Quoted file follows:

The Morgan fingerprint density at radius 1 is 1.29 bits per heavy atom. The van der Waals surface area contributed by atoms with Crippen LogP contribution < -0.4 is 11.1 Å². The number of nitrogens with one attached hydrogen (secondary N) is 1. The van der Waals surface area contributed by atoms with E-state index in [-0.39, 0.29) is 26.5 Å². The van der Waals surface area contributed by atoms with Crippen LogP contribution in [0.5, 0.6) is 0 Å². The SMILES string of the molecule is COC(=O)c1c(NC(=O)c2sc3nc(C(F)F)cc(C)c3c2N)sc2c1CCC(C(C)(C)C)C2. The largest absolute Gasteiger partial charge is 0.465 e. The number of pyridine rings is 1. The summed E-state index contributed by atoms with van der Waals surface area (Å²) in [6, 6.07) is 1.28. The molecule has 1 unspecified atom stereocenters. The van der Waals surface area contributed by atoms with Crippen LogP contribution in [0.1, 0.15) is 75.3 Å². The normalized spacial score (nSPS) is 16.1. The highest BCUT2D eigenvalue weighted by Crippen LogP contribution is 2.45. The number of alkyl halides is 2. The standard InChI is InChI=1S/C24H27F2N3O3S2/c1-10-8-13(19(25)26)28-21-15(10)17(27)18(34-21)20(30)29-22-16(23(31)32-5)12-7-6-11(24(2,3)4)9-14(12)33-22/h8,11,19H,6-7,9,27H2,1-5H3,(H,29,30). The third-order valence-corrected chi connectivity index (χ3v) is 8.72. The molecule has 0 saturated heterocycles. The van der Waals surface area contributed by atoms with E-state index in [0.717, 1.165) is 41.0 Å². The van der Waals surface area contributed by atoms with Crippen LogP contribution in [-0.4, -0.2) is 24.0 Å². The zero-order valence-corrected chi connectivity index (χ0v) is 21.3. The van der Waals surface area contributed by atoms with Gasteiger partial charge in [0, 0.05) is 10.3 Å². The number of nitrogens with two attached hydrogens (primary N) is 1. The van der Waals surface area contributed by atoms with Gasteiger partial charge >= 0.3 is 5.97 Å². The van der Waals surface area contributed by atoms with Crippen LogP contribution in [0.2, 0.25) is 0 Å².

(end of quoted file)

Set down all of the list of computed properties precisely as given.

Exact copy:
The Morgan fingerprint density at radius 1 is 1.29 bits per heavy atom. The van der Waals surface area contributed by atoms with Crippen LogP contribution < -0.4 is 11.1 Å². The number of nitrogens with one attached hydrogen (secondary N) is 1. The van der Waals surface area contributed by atoms with E-state index in [-0.39, 0.29) is 26.5 Å². The van der Waals surface area contributed by atoms with Crippen LogP contribution in [0.5, 0.6) is 0 Å². The SMILES string of the molecule is COC(=O)c1c(NC(=O)c2sc3nc(C(F)F)cc(C)c3c2N)sc2c1CCC(C(C)(C)C)C2. The largest absolute Gasteiger partial charge is 0.465 e. The number of pyridine rings is 1. The summed E-state index contributed by atoms with van der Waals surface area (Å²) in [6, 6.07) is 1.28. The molecule has 1 unspecified atom stereocenters. The van der Waals surface area contributed by atoms with Crippen LogP contribution in [0.1, 0.15) is 75.3 Å². The normalized spacial score (nSPS) is 16.1. The highest BCUT2D eigenvalue weighted by Crippen LogP contribution is 2.45. The number of alkyl halides is 2. The standard InChI is InChI=1S/C24H27F2N3O3S2/c1-10-8-13(19(25)26)28-21-15(10)17(27)18(34-21)20(30)29-22-16(23(31)32-5)12-7-6-11(24(2,3)4)9-14(12)33-22/h8,11,19H,6-7,9,27H2,1-5H3,(H,29,30). The third-order valence-corrected chi connectivity index (χ3v) is 8.72. The molecule has 0 saturated heterocycles. The van der Waals surface area contributed by atoms with E-state index in [0.717, 1.165) is 41.0 Å². The van der Waals surface area contributed by atoms with Crippen LogP contribution in [-0.4, -0.2) is 24.0 Å². The zero-order valence-corrected chi connectivity index (χ0v) is 21.3. The van der Waals surface area contributed by atoms with Gasteiger partial charge in [0, 0.05) is 10.3 Å². The number of nitrogens with two attached hydrogens (primary N) is 1. The van der Waals surface area contributed by atoms with Gasteiger partial charge >= 0.3 is 5.97 Å². The van der Waals surface area contributed by atoms with Crippen LogP contribution in [0.2, 0.25) is 0 Å².